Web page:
Reviewer 3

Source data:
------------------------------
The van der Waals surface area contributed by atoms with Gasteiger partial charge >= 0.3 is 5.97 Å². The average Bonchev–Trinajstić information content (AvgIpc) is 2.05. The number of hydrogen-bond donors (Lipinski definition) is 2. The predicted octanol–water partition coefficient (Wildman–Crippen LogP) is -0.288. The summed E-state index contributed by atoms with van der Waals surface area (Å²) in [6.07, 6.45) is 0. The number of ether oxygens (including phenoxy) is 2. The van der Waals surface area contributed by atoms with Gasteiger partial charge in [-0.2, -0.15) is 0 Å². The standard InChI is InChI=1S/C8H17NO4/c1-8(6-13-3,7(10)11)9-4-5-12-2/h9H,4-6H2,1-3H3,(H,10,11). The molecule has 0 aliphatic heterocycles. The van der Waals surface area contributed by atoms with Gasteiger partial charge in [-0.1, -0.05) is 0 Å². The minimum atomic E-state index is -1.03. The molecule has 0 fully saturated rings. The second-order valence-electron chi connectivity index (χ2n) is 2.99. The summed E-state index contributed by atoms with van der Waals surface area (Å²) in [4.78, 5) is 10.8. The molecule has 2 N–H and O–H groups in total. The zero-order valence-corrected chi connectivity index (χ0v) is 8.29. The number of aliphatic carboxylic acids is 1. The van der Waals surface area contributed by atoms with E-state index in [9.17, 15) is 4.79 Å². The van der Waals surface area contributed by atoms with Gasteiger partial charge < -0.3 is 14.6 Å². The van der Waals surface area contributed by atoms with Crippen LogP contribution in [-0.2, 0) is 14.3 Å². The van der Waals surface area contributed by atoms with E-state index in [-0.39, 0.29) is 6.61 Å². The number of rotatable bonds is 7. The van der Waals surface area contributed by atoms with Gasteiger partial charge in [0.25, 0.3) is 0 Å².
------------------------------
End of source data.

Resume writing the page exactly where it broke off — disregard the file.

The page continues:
This paper is well written, and I especially liked the introduction section and conclusions. But, not convinced by the proposed approach and its experimental study. It seems to me that the proposed approach makes a neural network model even more complicated. Although, one may define variables for particular purpose in an introduced model, it doesn't ensure that is what the variables accomplish when employed in complicated settings. The prcedure of extracting features, and detecting a component doesn't seem simple to me, and more like a black box. What is the motivation for using Siamese network for detecting a component? The paragraph, "Extracting the decomposition plan", could benefit from an expansion, possibly supplemented by a figure explaining the architecture that is explained in the paragraph. As for the types of reasonings are concerned, it doesn't have to be of the three kinds mentioned in the paper. Models like decision trees have more sophisticated reasonsings, yet interpretable. (A relevant paper: Simultaneous Learning of Trees and Representations for Extreme Classification and Density Estimation, ICML 2017). Most of the experiments section is devoted to MNIST dataset. This is a dataset for which components detection is relatively simpler, corresponding to even a single pixel. Even simple supervised models, and unsupervised models, work perform fine on these datasets. As for interpretability is considered, I don't see how the proposed approach is relevant for datsets like CIFAR-10, GTSRB. I don't think Fig. 4 is demonstrating the value of the model, in the sense of performing reasoning over components. Why not have large number of components? The number of components is chosen to be close to the number of classes? This doesn't seem intuitive. What is the explanation behind it? In fact, there is a hierarchy of components required for many computer vision tasks, as accomplished by CNNs. The proposed models seems a like a wrapper around existing neural approaches, for the namesake of interpretability. Should there not be a comparison w.r.t. other models claimed to be interpretable? There are many techniques just for interpreting a so called black box neural networks, for instance attention based techniques. Section 4.1.2 is too lengthy and complex to understand; the model should be such that it leads to interpretability; as per the section, there is a reliance of older techniques to understand the functioning of the model. It would have been more interesting if the proposed model is learned on a relatively less studied datasets, and identifies components interpretable to experts in that domain. The datasets considered in the paper, especially MNIST, have been studied in thousands of papers, with to many architectures explored for the datasets. So it becomes difficult to judge interpretability capabilities of a model, based upon evaluation of such a dataset, as it is highly subjective. Of course, it is good to use the dataset for a preliminary validation. ------------------------------------------------- I have taken the rebuttal into account as well as other reviews. I am fine with acceptance of the paper, assuming the authors would revised the draft as promised in the rebuttal draft.